the Screen The Privilege of Ranking: Google
by Richard Wiggins
Senior Information Technologist,
Michigan State University
Here's a riddle: What do undergraduate admissions at
the University of Michigan (UM), the college football
Bowl Championship Series, and Google have in common?
Lately, I've been springing that riddle on people
when we talk about searching. Usually folks scrunch
up their faces a bit before attempting to answer. I
happened to ask this very question during a presentation
at a conference sponsored by the Ann Arbor Computer
Society just after the Supreme Court heard arguments
on the Michigan admissions case. My audience, mostly
hard-core software developers, must have thought a
jab from East Lansing was headed their way. (Michigan
State University and the University of Michigan have
been known to feud, now and again.) On the contrary:
It's a riddle for any audience that uses search engines.
For readers of Searcher, this riddle is probably
pretty easy unless you don't happen to pay attention
to college football. Here's a hint: Before 1998, the
national champion in college football was chosen by
polls. The two polls that attracted the attention of
sports fans were the Associated Press poll of sportswriters
and the USA Today/ESPN poll of leading coaches. The
college bowl system was never a tournament; who played
in what bowl game depended on prestige and tradition
as much as that year's rankings. In many years, the
number-one and number-two teams in the nation never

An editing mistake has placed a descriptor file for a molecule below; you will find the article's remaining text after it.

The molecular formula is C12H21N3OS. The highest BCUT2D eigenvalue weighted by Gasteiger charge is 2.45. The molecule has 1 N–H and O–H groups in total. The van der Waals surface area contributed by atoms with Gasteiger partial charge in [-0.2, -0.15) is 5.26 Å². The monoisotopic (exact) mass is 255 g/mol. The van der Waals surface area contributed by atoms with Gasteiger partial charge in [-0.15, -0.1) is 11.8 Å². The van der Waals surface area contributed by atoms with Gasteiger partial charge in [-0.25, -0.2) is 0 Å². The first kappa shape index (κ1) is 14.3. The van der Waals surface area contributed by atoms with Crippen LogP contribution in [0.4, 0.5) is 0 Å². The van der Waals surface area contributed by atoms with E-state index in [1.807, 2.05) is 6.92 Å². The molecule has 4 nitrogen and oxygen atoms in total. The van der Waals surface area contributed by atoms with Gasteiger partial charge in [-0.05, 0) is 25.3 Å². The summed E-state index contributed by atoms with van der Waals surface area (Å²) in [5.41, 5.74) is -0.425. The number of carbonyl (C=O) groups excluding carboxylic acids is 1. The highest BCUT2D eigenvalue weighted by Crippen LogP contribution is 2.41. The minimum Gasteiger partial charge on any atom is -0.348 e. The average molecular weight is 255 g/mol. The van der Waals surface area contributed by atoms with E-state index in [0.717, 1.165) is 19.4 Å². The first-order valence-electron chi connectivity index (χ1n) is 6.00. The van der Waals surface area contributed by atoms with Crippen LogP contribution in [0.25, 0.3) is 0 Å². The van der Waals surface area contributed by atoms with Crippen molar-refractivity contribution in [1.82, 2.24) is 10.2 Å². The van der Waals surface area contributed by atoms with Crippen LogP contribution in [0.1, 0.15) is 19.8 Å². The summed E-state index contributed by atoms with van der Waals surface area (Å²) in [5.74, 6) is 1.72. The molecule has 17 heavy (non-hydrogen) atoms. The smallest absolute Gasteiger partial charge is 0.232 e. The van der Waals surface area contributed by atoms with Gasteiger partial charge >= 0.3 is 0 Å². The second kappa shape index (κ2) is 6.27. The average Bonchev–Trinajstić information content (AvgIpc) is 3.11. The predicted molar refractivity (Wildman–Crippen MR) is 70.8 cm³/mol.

met. Some years, the polls named different national
champions at the end of it all.
The Bowl Championship Series (BCS) tries to fix all
that. The goal of the BCS is to ensure that the best
two teams in the nation meet in one bowl game to determine
one true champion. The only problem is, unlike NCAA
basketball's famous "Road to the Final Four," the BCS
still isn't a tournament; in effect, there is a single "round" with
one championship game.
So to make this all work, the BCS has to rank the
top college teams so that the best two teams in the
land meet in one winner-takes-the-championship match.
BCS needed a mechanism to pick these two contenders;
if a human committee made the selection, someone would
always cry foul.
So the BCS came up with a formula an algorithm a
mathematical scheme for ranking the best college
football teams. It's surprisingly complicated, based
The average of the coaches' and AP
An average of the rankings of leading
computer-based ranking services, such as The New
York Times computer poll and the Sagarin poll.
Strength of schedule, as measured by
the win-loss record of a team's opponents1.
Losses: one point demerit for each
"Quality" wins: bonus points for defeating
a top-10 team.
Now, back to our riddle. Figured it out yet?
The Challenge of Ranking
In the innocent days before 9/11, Southwest Airlines
used to joke during the safety speech, "In the event
of sudden loss of cabin pressure, oxygen masks will
appear. Put your own mask on before assisting others.
If you are traveling with two small children, please
decide now which one you love more."
Sometimes it's hard to make a choice, even among
only a handful of alternatives. Anyone who's had trouble
deciding what career to pursue or where to go on vacation
this summer knows how to do this: You write down all
the pros and cons of each alternative on an index card;
after all the choices are "scored," you sort among
them based upon your evaluation.
The BCS series' challenge is to pick the top two
of 117 or so Division I-A teams. At the end of the